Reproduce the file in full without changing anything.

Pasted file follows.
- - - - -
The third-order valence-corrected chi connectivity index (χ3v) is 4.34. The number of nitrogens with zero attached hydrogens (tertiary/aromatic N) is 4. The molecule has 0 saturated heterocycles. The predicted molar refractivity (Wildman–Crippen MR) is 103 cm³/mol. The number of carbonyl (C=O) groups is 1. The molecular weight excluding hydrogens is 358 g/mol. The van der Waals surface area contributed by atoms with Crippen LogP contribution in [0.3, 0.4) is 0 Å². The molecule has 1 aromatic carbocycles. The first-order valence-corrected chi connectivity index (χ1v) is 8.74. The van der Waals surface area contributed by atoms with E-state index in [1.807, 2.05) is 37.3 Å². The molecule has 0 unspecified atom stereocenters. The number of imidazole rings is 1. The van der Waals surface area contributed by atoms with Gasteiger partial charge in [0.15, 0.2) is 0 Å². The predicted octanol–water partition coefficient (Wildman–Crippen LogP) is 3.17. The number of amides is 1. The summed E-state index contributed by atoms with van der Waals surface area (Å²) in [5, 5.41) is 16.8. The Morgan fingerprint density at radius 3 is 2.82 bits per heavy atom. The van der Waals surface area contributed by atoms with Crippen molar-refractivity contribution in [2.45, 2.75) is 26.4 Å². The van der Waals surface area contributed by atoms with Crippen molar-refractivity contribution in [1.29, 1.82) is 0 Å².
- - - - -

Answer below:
The third-order valence-corrected chi connectivity index (χ3v) is 4.34. The number of nitrogens with zero attached hydrogens (tertiary/aromatic N) is 4. The molecule has 0 saturated heterocycles. The predicted molar refractivity (Wildman–Crippen MR) is 103 cm³/mol. The number of carbonyl (C=O) groups is 1. The molecular weight excluding hydrogens is 358 g/mol. The van der Waals surface area contributed by atoms with Crippen LogP contribution in [0.3, 0.4) is 0 Å². The molecule has 1 aromatic carbocycles. The first-order valence-corrected chi connectivity index (χ1v) is 8.74. The van der Waals surface area contributed by atoms with E-state index in [1.807, 2.05) is 37.3 Å². The molecule has 0 unspecified atom stereocenters. The number of imidazole rings is 1. The van der Waals surface area contributed by atoms with Gasteiger partial charge in [0.15, 0.2) is 0 Å². The predicted octanol–water partition coefficient (Wildman–Crippen LogP) is 3.17. The number of amides is 1. The summed E-state index contributed by atoms with van der Waals surface area (Å²) in [5, 5.41) is 16.8. The Morgan fingerprint density at radius 3 is 2.82 bits per heavy atom. The van der Waals surface area contributed by atoms with Crippen molar-refractivity contribution in [2.45, 2.75) is 26.4 Å². The van der Waals surface area contributed by atoms with Crippen molar-refractivity contribution in [1.29, 1.82) is 0 Å².